Refresh your course in three simple steps

A well-designed course has a variety of benefits ranging from supporting individual student success to having a positive impact on larger student retention efforts (Hai-Jew, 2010). After rapidly transitioning courses to fully asynchronous in the spring, making additional modifications to accommodate an uncertain fall semester, and wondering what new challenges the next semester may bring, many faculty are left feeling like a well-designed course is nothing more than a fond memory. In this time of uncertainty, now, maybe more than ever, is a good time to start thinking about future iterations of the courses you teach. As you reflect on your course material in preparation for the spring semester, I encourage you to do three simple things: start at the beginning, support failure, and embrace the adage: “less is more.”

Start at the beginning

If I were to ask what does it mean to be prepared for your class, could you answer in a single sentence? What are your expectations from students at the start of each semester? With that question in mind, I invite you to view the entry point of your class through the lens of a brand new student. Have you started with information that matters to students? Is it concrete, personal and relevant? Will it help them succeed in your class? Would you know where to start and how to progress through the course in order to master the learning objectives?

It’s always a good idea to take a critical look at what elements of the design or delivery of your course content fell short of your expectations so that you can make adjustments for the next semester. Perhaps that is as simple as clarifying instructions or it may require you to completely reframe an assignment. If it’s helpful to have a checklist to guide you through updates, take a look at the UAF CTL course readiness form.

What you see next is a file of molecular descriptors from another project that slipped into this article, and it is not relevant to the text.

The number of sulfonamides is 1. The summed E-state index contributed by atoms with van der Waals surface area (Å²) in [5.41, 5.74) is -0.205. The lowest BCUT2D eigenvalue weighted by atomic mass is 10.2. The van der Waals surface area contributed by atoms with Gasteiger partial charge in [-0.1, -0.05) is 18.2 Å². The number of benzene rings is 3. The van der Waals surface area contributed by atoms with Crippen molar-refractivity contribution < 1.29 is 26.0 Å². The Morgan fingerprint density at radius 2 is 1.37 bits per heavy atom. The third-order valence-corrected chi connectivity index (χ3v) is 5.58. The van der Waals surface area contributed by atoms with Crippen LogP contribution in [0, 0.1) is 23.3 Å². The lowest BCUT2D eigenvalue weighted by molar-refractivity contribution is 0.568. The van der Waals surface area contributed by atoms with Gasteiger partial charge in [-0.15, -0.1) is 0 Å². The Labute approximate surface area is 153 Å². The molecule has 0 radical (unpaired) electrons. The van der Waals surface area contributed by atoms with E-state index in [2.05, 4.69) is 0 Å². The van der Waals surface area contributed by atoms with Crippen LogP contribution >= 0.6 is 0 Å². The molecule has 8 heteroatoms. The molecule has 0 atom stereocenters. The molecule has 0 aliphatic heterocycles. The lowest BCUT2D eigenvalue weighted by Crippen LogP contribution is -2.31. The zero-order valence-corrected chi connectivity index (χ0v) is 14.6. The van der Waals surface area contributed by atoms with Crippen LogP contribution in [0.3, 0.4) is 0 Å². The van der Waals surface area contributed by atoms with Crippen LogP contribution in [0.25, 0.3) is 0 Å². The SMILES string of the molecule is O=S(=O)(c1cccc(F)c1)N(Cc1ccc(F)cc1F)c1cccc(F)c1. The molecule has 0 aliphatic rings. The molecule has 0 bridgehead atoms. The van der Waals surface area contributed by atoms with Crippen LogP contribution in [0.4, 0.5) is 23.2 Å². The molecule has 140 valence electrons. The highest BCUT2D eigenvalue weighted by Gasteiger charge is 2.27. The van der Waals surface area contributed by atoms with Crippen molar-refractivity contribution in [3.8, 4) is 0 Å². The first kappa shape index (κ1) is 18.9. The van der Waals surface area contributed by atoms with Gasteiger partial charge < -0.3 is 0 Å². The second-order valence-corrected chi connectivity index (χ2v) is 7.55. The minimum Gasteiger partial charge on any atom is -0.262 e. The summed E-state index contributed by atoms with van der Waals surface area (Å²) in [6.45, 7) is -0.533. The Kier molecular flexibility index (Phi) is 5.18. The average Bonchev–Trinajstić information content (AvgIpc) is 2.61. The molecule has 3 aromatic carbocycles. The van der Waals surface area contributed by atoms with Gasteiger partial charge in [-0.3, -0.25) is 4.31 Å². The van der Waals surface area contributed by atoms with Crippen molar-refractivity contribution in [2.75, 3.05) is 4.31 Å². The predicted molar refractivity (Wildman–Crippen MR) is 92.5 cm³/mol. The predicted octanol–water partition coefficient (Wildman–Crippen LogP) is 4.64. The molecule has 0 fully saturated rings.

Support failure

It’s not out of the ordinary to consider ways in which the design or delivery of a particular portion of your course failed, but I challenge you to take it a step further and consider how you might create opportunities for your students to fail! Stay with me here. There are any number of inspirational quotes on failure attributed to notable historical figures such as Thomas Edison or Winston Churchill, but how many students have been penalized for failure often enough that they are no longer willing to take risks? Research by Wagner (2012) states students quickly learn that the right answer has more value than asking thoughtful questions. This can have a negative impact on their ability to solve real-world, ill-defined problems, so I encourage you to look for ways that you can incorporate opportunities for students to encounter failure in a productive manner that ultimately leads to long-term learning. If you’re interested in reading more about failure-based instructional strategies, start with the meta-analysis from Darabi, Arrington and Sayilir (2018) and for practical suggestions, see the CTL resource on failure, feedback and revision.

Less is more

Grab your tablet or your cell phone and pull up your class. Take a look at what is there. Is it easy to navigate or is it cumbersome to wade through? We know that students today access their classes via mobile devices far more frequently than ever before. There are a couple things you can do to make it easier for students who use mobile devices. First, remember that less is more! Eliminate excess menu items, and use consistent organization throughout the structure of the course. Consider incorporating links to files or other locations in the course in assignment instruction thereby eliminating excess clicks and finally, be sure that assignment titles and document names are the same. For more ideas, take a look at a Teaching Tip about creating mobile-friendly content.


Darabi, A., Arrington, T. L., & Sayilir, E. (2018). Learning from failure: A meta-analysis of the empirical studies. Education Tech Research Dev, 66, Fd1011-1118.

Hai-Jew, S. (2010). An instructional design approach to updating an online course curriculum. Retrieved from:

Wagner, T. (2012). Creating innovators: The making of young people who will change the world. New York: Scribner.

Jenn Pedersen, PhD

Jennifer Pedersen

Executive Director, CTL

Certified QM Peer Reviewer
Online Pedagogy Peer-Reviewer